In Sanskrit 'ahoratra' means one full day and 'gana' means count. Hence, the Ahargana on any given day stands for the number of lunar days that have elapsed starting from an epoch. As we have seen before, an 'epoch' is the starting point of an era.

How to go about to calculate the Ahargana on a particular day? In Indian astronomy the problem of finding the ahargana is posed as follows: Starting from the epoch given, one has to find out the number of days that have elapsed till some date specified by its year, chaandra maasa and tithi. How'll you find it? The following diagram will help you.


Procedure for calculating Ahargana:


Here, the time interval AB = X, BC = Y and CD = Z


A - Beginning of epoch

B - Beginning of the current year

C - Beginning of the current Month

D - Beginning of the day for which Ahargana is to be calculated

X - No. of luni-solar years elapsed

Y - No. of lunar months elapsed

Z - No. of tithis elapsed.

From the figure, we can easily calculate the number of days elapsed, but watch out for a tricky one out there. As we have already seen, the Adhika maasa may be defined roughly as a lunar month in which two Amavasyas occur. So, the significant (though subtle) point we have to take care of here is the number of Adhika maasas (say X1), in X years. Why should we do this? This is because we cannot be sure that all the X years would have had only 12 lunar months. It may lead to a miscalculation for we are dealing with the number of lunar days elapsed. To calculate the number of Adhika maasas, we take the number of Adhika maasas in a Mahayuga as the reference. The calculations are shown below:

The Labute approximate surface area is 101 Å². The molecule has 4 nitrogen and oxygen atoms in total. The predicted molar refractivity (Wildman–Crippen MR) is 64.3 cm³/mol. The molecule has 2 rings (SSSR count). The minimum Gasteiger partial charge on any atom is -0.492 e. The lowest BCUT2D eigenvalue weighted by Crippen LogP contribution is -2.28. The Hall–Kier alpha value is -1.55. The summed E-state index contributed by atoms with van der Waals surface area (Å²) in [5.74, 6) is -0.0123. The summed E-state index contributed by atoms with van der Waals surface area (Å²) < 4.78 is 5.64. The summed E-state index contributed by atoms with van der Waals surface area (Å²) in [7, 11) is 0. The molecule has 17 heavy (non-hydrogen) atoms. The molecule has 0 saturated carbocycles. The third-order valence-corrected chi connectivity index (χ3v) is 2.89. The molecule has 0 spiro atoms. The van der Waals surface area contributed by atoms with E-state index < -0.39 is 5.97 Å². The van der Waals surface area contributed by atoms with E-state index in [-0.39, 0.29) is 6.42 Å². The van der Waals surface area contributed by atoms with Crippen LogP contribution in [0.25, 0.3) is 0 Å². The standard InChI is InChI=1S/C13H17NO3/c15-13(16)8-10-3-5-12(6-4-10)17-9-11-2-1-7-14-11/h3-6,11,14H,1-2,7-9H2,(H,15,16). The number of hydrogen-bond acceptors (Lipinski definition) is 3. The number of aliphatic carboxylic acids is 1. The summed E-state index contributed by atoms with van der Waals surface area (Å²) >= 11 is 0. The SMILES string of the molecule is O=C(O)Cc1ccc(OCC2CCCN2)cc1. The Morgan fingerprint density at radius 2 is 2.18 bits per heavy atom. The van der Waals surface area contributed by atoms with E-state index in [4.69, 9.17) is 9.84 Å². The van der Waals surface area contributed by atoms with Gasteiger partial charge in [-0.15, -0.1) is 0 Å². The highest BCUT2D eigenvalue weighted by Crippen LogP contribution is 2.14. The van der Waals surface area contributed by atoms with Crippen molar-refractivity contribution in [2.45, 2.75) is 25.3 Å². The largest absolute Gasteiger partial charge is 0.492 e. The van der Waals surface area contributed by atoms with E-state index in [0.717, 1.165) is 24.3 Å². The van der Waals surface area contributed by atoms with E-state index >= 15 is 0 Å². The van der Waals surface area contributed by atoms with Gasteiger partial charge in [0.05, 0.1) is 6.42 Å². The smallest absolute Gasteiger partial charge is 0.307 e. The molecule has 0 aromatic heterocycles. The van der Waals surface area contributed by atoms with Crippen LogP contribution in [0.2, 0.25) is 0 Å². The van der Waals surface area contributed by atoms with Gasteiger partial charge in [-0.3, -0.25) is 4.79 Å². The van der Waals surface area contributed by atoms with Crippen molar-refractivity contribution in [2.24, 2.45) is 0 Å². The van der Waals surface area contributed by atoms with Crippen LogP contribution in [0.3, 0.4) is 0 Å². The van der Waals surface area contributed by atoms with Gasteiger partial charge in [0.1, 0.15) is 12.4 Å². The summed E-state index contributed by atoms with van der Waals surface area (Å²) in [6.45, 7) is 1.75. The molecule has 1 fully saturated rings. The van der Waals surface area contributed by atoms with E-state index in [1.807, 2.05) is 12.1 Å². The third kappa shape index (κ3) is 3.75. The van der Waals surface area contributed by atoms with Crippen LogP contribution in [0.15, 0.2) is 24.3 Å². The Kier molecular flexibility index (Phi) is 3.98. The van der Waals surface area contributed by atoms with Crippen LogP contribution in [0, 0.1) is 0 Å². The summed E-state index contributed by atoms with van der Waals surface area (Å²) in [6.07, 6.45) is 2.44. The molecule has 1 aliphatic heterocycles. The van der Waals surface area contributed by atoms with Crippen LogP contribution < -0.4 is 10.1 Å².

Number of Adhika maasas in a Mahayuga = Number of lunar months - Number of solar months.

Therefore, the number of Adhika maasas in X years is,

X1 = (Number of Adhika maasas in a Mahayuga * X) / Number of solar years in a Mahayuga.

{ Note that there are 4320000 solar years in a Mahayuga.}

Having done this, we can easily calculate the number of days elapsed = [ ( 12 x + x1 + y + z/30)*29.530589]

In the above formula, we have converted X and Z into lunar months units by multiplying by 12 and dividing by 30 respectively. We have also used the empirical value of the number of days in lunar month as 29.530589.

Because of the non-uniform motion of the moon, the number of days elapsed (calculated as above) may not be consistent with the actual value of Ahargana. So, we add or subtract 1 (or leave it as it is), depending on the coincidence of the actual day and the day calculated, to get the Ahargana. Dividing the answer obtained by 7 and checking the remainder obtained does this crosscheck. The first day of the epoch corresponds to the remainder 0 and so on. For instance, Kaliyuga started on a Friday. Then for correct calculation, R=0,1,2,3,4,5,6 shall correspond to Friday, Saturday,..., Thursday.

The importance of Ahargana

What can one do by knowing the Ahargana on a particular day? This may be the question ringing in your mind. We'll answer this question now. Suppose we know the position of the Sun, the Moon and the planets at some epoch. We also know the rate at which these celestial objects move in the stellar background in the celestial sphere. If these celestial objects moved uniformly, then their positions can be found at any instant of time if we know the exact time-interval between the epoch and the given instant. (Actually, the rate of motion is not a constant. But at this stage, it suffices if we know that 'Ahargana' helps us to find the position of the celestial objects).